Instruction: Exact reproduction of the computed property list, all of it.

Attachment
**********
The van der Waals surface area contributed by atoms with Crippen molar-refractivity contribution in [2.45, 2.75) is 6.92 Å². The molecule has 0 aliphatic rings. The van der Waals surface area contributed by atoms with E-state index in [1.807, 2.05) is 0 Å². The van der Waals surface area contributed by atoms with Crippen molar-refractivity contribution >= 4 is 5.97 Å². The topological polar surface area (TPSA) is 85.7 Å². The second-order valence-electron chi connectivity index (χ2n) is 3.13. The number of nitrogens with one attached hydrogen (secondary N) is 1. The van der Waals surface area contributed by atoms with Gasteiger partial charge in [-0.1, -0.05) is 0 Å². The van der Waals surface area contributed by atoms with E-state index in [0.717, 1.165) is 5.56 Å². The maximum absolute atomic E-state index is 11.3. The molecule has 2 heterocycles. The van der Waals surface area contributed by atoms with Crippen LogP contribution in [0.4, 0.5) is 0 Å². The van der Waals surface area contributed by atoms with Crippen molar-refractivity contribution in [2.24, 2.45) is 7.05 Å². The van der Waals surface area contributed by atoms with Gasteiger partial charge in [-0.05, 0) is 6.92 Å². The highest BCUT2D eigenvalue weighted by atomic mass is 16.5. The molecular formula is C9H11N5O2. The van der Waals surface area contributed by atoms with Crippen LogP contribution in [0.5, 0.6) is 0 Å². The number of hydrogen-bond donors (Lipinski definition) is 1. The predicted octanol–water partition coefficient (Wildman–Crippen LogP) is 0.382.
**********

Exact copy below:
The van der Waals surface area contributed by atoms with Crippen molar-refractivity contribution in [2.45, 2.75) is 6.92 Å². The molecule has 0 aliphatic rings. The van der Waals surface area contributed by atoms with E-state index in [1.807, 2.05) is 0 Å². The van der Waals surface area contributed by atoms with Crippen molar-refractivity contribution >= 4 is 5.97 Å². The topological polar surface area (TPSA) is 85.7 Å². The second-order valence-electron chi connectivity index (χ2n) is 3.13. The number of nitrogens with one attached hydrogen (secondary N) is 1. The van der Waals surface area contributed by atoms with Gasteiger partial charge in [-0.1, -0.05) is 0 Å². The van der Waals surface area contributed by atoms with E-state index in [0.717, 1.165) is 5.56 Å². The maximum absolute atomic E-state index is 11.3. The molecule has 2 heterocycles. The van der Waals surface area contributed by atoms with Crippen LogP contribution in [0.4, 0.5) is 0 Å². The van der Waals surface area contributed by atoms with Crippen molar-refractivity contribution in [2.24, 2.45) is 7.05 Å². The van der Waals surface area contributed by atoms with Gasteiger partial charge in [-0.05, 0) is 6.92 Å². The highest BCUT2D eigenvalue weighted by atomic mass is 16.5. The molecular formula is C9H11N5O2. The van der Waals surface area contributed by atoms with Crippen LogP contribution in [0.5, 0.6) is 0 Å². The number of hydrogen-bond donors (Lipinski definition) is 1. The predicted octanol–water partition coefficient (Wildman–Crippen LogP) is 0.382.